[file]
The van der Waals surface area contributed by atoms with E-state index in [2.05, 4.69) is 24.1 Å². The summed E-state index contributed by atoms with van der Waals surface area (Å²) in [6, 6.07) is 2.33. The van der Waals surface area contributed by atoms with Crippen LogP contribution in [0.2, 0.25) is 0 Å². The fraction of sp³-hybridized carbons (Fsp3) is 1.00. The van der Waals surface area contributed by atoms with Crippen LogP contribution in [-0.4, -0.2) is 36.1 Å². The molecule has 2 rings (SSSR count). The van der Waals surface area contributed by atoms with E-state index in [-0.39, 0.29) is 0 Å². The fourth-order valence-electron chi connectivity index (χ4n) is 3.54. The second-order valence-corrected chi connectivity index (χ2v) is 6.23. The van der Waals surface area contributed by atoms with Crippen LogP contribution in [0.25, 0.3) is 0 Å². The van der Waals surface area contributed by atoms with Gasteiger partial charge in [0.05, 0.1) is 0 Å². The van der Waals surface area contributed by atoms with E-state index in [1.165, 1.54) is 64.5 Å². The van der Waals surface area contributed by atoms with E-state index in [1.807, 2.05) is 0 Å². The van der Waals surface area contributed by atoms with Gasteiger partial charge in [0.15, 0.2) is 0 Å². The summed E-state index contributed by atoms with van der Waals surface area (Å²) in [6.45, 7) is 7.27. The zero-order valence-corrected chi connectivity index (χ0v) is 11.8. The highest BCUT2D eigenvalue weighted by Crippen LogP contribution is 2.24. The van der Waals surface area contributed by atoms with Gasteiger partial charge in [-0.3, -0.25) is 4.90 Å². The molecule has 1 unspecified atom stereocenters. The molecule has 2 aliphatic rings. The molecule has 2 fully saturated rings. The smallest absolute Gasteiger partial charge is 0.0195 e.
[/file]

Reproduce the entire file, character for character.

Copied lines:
The van der Waals surface area contributed by atoms with E-state index in [2.05, 4.69) is 24.1 Å². The summed E-state index contributed by atoms with van der Waals surface area (Å²) in [6, 6.07) is 2.33. The van der Waals surface area contributed by atoms with Crippen LogP contribution in [0.2, 0.25) is 0 Å². The fraction of sp³-hybridized carbons (Fsp3) is 1.00. The van der Waals surface area contributed by atoms with Crippen LogP contribution in [-0.4, -0.2) is 36.1 Å². The molecule has 2 rings (SSSR count). The van der Waals surface area contributed by atoms with E-state index in [-0.39, 0.29) is 0 Å². The fourth-order valence-electron chi connectivity index (χ4n) is 3.54. The second-order valence-corrected chi connectivity index (χ2v) is 6.23. The van der Waals surface area contributed by atoms with Crippen LogP contribution in [0.25, 0.3) is 0 Å². The van der Waals surface area contributed by atoms with Gasteiger partial charge in [0.05, 0.1) is 0 Å². The van der Waals surface area contributed by atoms with E-state index in [1.165, 1.54) is 64.5 Å². The van der Waals surface area contributed by atoms with E-state index in [1.807, 2.05) is 0 Å². The van der Waals surface area contributed by atoms with Gasteiger partial charge in [0.15, 0.2) is 0 Å². The summed E-state index contributed by atoms with van der Waals surface area (Å²) in [6.45, 7) is 7.27. The zero-order valence-corrected chi connectivity index (χ0v) is 11.8. The highest BCUT2D eigenvalue weighted by Crippen LogP contribution is 2.24. The van der Waals surface area contributed by atoms with Gasteiger partial charge in [-0.3, -0.25) is 4.90 Å². The molecule has 1 unspecified atom stereocenters. The molecule has 2 aliphatic rings. The molecule has 2 fully saturated rings. The smallest absolute Gasteiger partial charge is 0.0195 e.